curlicuecal:

curlicuecal:

malepresentingnips:

I would say about 50% owl

[colors tweaked post hoc to satisfy the censorbots]

this is the best science I have ever done

@lewisandquark has an excellent post about why this kind of simple tweak can throw off a neural net—

Do Neural Nets Dream of Electric Sheep”

For example, image recognition has a tendency to misindentify rocky fields as goats (because goats are often found there), images with rulers are more likely to contain skin cancer, annnnnd apparently anything significantly skin toned as porn.

( #send dunes)

Not only that, but nets that were pretty good at recognizing goats regularly misIDed them when they turned up in unusual places– goats in trees = birds, goats in cars = dogs

Neural nets inherently reproduce the biases of the systems they’re trained on.

And yeah, playing with the censorbots reveals all sorts of pattern breaks can throw them off— large borders, weird zooms, image filters, hue, and saturation changes, clothing, props.

The presence of a small owl in a hat.

Tl;dr:

friends, may I suggest the solution to the nsfw-ban is porn in unusual places?

fireleaptfromhousetohouse:

shieldfoss:

isaacsapphire:

alaija:

someoneintheshadow456:

croquettish:

Have you ever seen a twitter thread (or, in this case, two!) that so perfectly expressed everything you’d felt over months and months of harassment persistent? With all credit to @blackblobyellowcone, who is clearly amazing and completely gets it– not just why us women write and read the erotica that we do, but the history behind the censorship we, as a gender, have experienced. Bravo. 

Seriously modern fan discourse is Victorian era prudes screaming about how fiction is corrupting the “poor innocent young women” and how their fantasies are “evil”

Except in the Victorian era it was done by men. Today it’s done by OTHER WOMEN.

It wasn’t really done only by men then either. Women wielded political power through their husbands etc. It’s that what the men were doing was visible.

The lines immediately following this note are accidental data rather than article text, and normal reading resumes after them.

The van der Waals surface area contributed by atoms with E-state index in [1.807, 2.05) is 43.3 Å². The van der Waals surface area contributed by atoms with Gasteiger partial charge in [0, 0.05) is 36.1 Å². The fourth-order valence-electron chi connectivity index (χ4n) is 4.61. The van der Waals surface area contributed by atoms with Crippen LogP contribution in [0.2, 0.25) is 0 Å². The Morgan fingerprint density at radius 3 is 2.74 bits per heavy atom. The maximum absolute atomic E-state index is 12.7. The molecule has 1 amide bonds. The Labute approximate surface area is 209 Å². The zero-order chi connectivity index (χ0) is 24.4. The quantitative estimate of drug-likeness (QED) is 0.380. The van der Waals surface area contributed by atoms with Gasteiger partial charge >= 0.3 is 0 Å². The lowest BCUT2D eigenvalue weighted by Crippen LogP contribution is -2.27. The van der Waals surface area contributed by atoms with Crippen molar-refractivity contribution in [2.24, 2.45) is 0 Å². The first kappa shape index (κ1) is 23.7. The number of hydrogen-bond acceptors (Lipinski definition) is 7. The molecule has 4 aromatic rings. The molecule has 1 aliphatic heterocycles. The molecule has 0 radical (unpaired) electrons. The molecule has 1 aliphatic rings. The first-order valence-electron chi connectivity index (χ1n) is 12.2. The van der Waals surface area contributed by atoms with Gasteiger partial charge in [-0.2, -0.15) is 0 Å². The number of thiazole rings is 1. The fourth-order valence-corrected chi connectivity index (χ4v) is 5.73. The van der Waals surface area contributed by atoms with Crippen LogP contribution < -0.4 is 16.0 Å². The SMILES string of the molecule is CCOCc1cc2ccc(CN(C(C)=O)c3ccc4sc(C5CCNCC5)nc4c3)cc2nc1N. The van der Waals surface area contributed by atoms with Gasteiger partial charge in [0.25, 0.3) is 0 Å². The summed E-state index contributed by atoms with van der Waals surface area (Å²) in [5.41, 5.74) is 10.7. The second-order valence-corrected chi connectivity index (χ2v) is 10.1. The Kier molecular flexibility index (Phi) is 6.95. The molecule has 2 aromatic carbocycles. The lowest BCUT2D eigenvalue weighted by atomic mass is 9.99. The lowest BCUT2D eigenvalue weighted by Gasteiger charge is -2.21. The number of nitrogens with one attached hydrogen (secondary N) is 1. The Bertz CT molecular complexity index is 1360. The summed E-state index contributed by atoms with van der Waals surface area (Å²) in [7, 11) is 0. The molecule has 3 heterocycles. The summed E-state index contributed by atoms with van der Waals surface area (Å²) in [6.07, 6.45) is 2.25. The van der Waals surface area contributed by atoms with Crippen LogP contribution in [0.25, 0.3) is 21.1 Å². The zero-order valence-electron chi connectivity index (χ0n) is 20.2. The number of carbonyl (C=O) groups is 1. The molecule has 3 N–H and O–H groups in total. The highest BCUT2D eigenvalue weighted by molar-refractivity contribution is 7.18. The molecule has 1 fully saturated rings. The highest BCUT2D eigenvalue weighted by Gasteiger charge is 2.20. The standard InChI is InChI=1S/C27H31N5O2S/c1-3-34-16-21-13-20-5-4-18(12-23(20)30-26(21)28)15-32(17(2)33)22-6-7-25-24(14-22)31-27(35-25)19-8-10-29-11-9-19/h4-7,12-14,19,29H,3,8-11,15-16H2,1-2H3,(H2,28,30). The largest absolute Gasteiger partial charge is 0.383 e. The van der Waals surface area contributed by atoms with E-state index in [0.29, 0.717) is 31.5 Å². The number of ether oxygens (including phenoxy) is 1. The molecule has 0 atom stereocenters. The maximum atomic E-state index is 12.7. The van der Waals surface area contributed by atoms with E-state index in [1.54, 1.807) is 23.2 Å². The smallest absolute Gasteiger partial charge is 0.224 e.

Yuuuup.

It was great for twelve tweets and then

Men go on making shitty, problematic art for mass consumption and we take our valid anger about that and

Your what, lady?

Valid anger

At what?

problematic art

More, I need to ask here, or less, problematic than rubbing it to Nazis, as you talked about upthread?

Is it woke to want Nazis when women do it, but not when men do it?

(Trick question, obviously: It’s woke when she wants it and problematic when she doesn’t.)

At the risk of offering a killing insult to Nazi fetishists, I’m going to say it’s never particularly woke to want Nazis. Like, by definition – just as if one were to have a fetish for minstrels, golliwogs, or the Wayans brothers in ‘White Chicks’. 

‘This isn’t woke, but that’s ok’ is perfectly in the spirit of the thread above, but I fear that, for one reason or another, the tweeters wouldn’t want to make that claim.

At the risk of taking this more seriously than it merits – “This isn’t woke, but that’s ok” is perfectly in spirit of the first twelve tweets, that’s why the thirteenth one soured me so badly.

isaacsapphire:

alaija:

someoneintheshadow456:

croquettish:

Have you ever seen a twitter thread (or, in this case, two!) that so perfectly expressed everything you’d felt over months and months of harassment persistent? With all credit to @blackblobyellowcone, who is clearly amazing and completely gets it– not just why us women write and read the erotica that we do, but the history behind the censorship we, as a gender, have experienced. Bravo. 

Seriously modern fan discourse is Victorian era prudes screaming about how fiction is corrupting the “poor innocent young women” and how their fantasies are “evil”

Except in the Victorian era it was done by men. Today it’s done by OTHER WOMEN.

It wasn’t really done only by men then either. Women wielded political power through their husbands etc. It’s that what the men were doing was visible.

Yuuuup.

It was great for twelve tweets and then

Men go on making shitty, problematic art for mass consumption and we take our valid anger about that and